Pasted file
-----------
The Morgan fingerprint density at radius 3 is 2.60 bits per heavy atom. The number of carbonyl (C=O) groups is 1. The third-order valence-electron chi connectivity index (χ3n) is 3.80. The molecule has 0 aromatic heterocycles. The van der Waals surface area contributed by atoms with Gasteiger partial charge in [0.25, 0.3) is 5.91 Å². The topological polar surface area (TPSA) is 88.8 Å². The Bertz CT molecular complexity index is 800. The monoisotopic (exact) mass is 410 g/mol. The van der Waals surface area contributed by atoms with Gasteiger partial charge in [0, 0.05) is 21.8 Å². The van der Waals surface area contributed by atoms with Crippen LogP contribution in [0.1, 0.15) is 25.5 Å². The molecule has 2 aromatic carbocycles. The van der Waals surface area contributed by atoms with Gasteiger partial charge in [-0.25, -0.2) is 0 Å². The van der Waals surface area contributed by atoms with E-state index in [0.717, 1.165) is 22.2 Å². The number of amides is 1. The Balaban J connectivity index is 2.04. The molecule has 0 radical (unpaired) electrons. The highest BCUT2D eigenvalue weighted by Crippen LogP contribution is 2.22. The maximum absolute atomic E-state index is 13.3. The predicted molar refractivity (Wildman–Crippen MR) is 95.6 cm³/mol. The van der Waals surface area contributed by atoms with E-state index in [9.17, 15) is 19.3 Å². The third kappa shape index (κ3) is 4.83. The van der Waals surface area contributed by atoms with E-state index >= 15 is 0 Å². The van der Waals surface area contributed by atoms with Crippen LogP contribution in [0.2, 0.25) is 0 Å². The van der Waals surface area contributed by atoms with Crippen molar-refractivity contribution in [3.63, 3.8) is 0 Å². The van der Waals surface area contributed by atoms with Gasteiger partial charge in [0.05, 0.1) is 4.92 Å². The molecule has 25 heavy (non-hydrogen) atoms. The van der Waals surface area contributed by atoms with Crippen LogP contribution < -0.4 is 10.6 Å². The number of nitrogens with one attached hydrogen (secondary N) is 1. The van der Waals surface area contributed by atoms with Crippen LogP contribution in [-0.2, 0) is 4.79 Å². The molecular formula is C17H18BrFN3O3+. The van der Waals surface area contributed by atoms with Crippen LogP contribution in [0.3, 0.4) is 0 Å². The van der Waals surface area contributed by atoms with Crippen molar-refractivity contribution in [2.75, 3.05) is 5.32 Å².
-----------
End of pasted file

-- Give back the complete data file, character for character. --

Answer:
The Morgan fingerprint density at radius 3 is 2.60 bits per heavy atom. The number of carbonyl (C=O) groups is 1. The third-order valence-electron chi connectivity index (χ3n) is 3.80. The molecule has 0 aromatic heterocycles. The van der Waals surface area contributed by atoms with Gasteiger partial charge in [0.25, 0.3) is 5.91 Å². The topological polar surface area (TPSA) is 88.8 Å². The Bertz CT molecular complexity index is 800. The monoisotopic (exact) mass is 410 g/mol. The van der Waals surface area contributed by atoms with Gasteiger partial charge in [0, 0.05) is 21.8 Å². The van der Waals surface area contributed by atoms with Crippen LogP contribution in [0.1, 0.15) is 25.5 Å². The molecule has 2 aromatic carbocycles. The van der Waals surface area contributed by atoms with Gasteiger partial charge in [-0.25, -0.2) is 0 Å². The van der Waals surface area contributed by atoms with E-state index in [0.717, 1.165) is 22.2 Å². The number of amides is 1. The Balaban J connectivity index is 2.04. The molecule has 0 radical (unpaired) electrons. The highest BCUT2D eigenvalue weighted by Crippen LogP contribution is 2.22. The maximum absolute atomic E-state index is 13.3. The predicted molar refractivity (Wildman–Crippen MR) is 95.6 cm³/mol. The van der Waals surface area contributed by atoms with E-state index in [9.17, 15) is 19.3 Å². The third kappa shape index (κ3) is 4.83. The van der Waals surface area contributed by atoms with E-state index >= 15 is 0 Å². The van der Waals surface area contributed by atoms with Crippen LogP contribution in [0.2, 0.25) is 0 Å². The van der Waals surface area contributed by atoms with Crippen molar-refractivity contribution in [3.63, 3.8) is 0 Å². The van der Waals surface area contributed by atoms with Gasteiger partial charge in [0.05, 0.1) is 4.92 Å². The molecule has 25 heavy (non-hydrogen) atoms. The van der Waals surface area contributed by atoms with Crippen LogP contribution < -0.4 is 10.6 Å². The number of nitrogens with one attached hydrogen (secondary N) is 1. The van der Waals surface area contributed by atoms with Crippen LogP contribution in [-0.2, 0) is 4.79 Å². The molecular formula is C17H18BrFN3O3+. The van der Waals surface area contributed by atoms with Crippen LogP contribution in [0.3, 0.4) is 0 Å². The van der Waals surface area contributed by atoms with Crippen molar-refractivity contribution in [2.75, 3.05) is 5.32 Å².